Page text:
Master Pastry Chef Jacques Auber’s recipe for this classic French caramelized upside-down apple tart is a bit different from any other recipe I’ve come across. Though the ingredients are the same, apples, butter, honey (my change) and a round of puff pastry, his technique creates an exceptionally delicious combination. Though a bit complex it’s not difficult to prepare. Nevertheless, you’ll need to begin your Honey Apple Tarte Tatin the day before you want to serve it, as it does take a bit of time.
Most of that time involves its resting in the refrigerator or in the freezer. The rest of the time is for peeling (or not) the apples and letting them simmer mostly undisturbed on top of the stove.
“The amazing thing about Tarte Tatin is how the caramelized apples are somehow transformed into something entirely new but at the same time remain intensely apple-y.”
Edward Schneider, New York Times, 10/2/2009
Here’s my friend Robin posing with her very first Honey Apple Tarte Tatin. She began her tart on Christmas Eve and served it for Christmas dinner. Robin and her family agree, Honey Apple Tarte Tatin makes the perfect finale for holiday meals.
Jacques Auber, Master Pastry Chef
A number of years ago, I worked with Jacques Auber. This was at the Bel Age Hotel in West Hollywood. The Bel Age is no more, having changed ownership a couple of years ago. The hotel’s restaurants served the most wonderful food and incredible desserts and pastries (the latter all from Jacques’ recipes).
Jacques made the most delicate, buttery, crisp and tender croissants. He was a master with pulled and blown sugar, chocolate, huge statement wedding cakes, and gorgeous cakes and tarts and butter creams in the most luscious of flavors. I learned so much from him. Including how to make the best Tarte Tatin I’d ever tasted.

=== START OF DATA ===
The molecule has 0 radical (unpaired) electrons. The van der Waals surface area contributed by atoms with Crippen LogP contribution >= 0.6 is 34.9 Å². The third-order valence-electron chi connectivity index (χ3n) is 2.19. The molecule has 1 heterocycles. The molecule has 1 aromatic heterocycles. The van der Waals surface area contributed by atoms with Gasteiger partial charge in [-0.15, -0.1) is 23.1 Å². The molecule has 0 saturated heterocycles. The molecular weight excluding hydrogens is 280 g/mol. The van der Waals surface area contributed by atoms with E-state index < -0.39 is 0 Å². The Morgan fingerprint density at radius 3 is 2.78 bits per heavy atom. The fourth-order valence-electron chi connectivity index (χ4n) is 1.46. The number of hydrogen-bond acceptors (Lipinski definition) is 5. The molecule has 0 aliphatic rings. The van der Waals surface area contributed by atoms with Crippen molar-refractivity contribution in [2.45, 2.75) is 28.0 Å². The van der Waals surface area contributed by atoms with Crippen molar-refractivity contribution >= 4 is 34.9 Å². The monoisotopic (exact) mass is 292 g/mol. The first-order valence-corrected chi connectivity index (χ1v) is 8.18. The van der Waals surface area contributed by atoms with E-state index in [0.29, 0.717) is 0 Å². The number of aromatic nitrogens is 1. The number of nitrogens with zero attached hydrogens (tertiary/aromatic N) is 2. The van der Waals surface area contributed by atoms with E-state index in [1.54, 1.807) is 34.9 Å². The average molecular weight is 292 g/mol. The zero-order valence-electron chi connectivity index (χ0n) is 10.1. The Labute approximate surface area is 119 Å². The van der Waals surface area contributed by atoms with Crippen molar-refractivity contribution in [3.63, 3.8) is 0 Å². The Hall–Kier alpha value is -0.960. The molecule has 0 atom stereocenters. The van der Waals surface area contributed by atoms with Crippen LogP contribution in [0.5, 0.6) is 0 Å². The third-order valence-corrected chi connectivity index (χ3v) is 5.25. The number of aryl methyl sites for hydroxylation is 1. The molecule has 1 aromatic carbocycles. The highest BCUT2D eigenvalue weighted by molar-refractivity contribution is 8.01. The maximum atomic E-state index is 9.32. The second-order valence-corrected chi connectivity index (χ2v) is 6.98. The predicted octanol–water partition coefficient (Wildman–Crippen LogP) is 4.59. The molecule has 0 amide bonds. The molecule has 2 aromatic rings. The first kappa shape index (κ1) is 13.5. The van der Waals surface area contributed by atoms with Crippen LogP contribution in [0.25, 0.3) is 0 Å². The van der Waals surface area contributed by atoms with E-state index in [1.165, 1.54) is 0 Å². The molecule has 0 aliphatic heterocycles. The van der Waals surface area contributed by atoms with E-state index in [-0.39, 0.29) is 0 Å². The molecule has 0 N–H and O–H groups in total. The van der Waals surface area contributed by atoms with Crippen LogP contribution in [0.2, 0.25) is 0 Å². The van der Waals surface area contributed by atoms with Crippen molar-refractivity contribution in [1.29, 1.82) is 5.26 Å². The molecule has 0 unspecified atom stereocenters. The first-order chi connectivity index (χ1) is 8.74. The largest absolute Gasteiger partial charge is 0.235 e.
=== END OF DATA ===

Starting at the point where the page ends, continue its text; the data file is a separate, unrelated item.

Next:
Jacques’ recipe requires many more apples than most recipes. For example, an 8 ½ inch tart requires about 12 apples. One of Jacques’ techniques was to fit in additional quartered apples during the first hour of cooking as the other apples softened. Next he would cook the apples on the stove top for another three or more hours. All these deeply caramelized apples create an exceptionally delicious tart and a beautiful presentation.
Whereas almost everyone else (including Jacques) uses white sugar, I’ve replaced it with half as much of a light (so as not to overwhelm the flavor of the apples), unprocessed honey. The apples cook in their own juices along with butter and honey. Rather than just tasting sweet, the honey adds a distinctive layer of flavor.
To peel or not to peel
My husband balked at peeling another dozen apples for the latest Honey Apple Tarte Tatin. As the majority of vitamins, minerals and other nutrients in apples are in their peel, I was willing to try an experiment. We only quartered and cored the apples without peeling them.
And really, there was very little difference. Occasionally you’d find a bit of tough peel. Otherwise the tart looked the same and tasted as delicious.
Tarte des Demoiselles Tatin
“The Tarte Tatin has become a global phenomenon which is not a small achievement for the two sisters who just set out to bake a great dessert.”